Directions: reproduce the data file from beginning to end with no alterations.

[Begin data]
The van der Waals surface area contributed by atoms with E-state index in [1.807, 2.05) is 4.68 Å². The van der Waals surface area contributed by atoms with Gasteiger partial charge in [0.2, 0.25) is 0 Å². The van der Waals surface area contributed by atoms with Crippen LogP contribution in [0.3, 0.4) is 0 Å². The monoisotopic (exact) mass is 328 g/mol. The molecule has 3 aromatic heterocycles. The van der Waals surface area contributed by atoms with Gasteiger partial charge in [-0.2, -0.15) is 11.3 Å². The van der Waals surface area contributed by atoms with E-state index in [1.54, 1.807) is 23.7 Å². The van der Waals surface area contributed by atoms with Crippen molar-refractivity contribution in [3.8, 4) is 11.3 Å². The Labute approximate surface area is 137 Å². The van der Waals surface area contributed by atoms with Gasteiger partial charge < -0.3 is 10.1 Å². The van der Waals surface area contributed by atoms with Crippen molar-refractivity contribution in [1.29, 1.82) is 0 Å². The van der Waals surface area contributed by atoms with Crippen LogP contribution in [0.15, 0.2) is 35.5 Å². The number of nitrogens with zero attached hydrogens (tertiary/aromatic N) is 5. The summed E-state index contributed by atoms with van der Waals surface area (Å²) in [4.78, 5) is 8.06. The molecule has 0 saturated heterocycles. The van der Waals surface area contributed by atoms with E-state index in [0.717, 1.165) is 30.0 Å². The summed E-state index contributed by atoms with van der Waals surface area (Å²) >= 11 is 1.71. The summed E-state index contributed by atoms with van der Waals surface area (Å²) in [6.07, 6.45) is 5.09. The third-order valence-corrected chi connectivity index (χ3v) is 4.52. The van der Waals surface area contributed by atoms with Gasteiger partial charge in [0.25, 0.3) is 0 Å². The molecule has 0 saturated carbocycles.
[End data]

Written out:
The van der Waals surface area contributed by atoms with E-state index in [1.807, 2.05) is 4.68 Å². The van der Waals surface area contributed by atoms with Gasteiger partial charge in [0.2, 0.25) is 0 Å². The van der Waals surface area contributed by atoms with Crippen LogP contribution in [0.3, 0.4) is 0 Å². The monoisotopic (exact) mass is 328 g/mol. The molecule has 3 aromatic heterocycles. The van der Waals surface area contributed by atoms with Gasteiger partial charge in [-0.2, -0.15) is 11.3 Å². The van der Waals surface area contributed by atoms with E-state index in [1.54, 1.807) is 23.7 Å². The van der Waals surface area contributed by atoms with Crippen molar-refractivity contribution in [3.8, 4) is 11.3 Å². The Labute approximate surface area is 137 Å². The van der Waals surface area contributed by atoms with Gasteiger partial charge < -0.3 is 10.1 Å². The van der Waals surface area contributed by atoms with Crippen molar-refractivity contribution in [1.29, 1.82) is 0 Å². The van der Waals surface area contributed by atoms with Crippen LogP contribution in [0.15, 0.2) is 35.5 Å². The number of nitrogens with zero attached hydrogens (tertiary/aromatic N) is 5. The summed E-state index contributed by atoms with van der Waals surface area (Å²) in [4.78, 5) is 8.06. The molecule has 0 saturated heterocycles. The van der Waals surface area contributed by atoms with E-state index in [0.717, 1.165) is 30.0 Å². The summed E-state index contributed by atoms with van der Waals surface area (Å²) >= 11 is 1.71. The summed E-state index contributed by atoms with van der Waals surface area (Å²) in [6.07, 6.45) is 5.09. The third-order valence-corrected chi connectivity index (χ3v) is 4.52. The van der Waals surface area contributed by atoms with Gasteiger partial charge in [0.25, 0.3) is 0 Å². The molecule has 0 saturated carbocycles.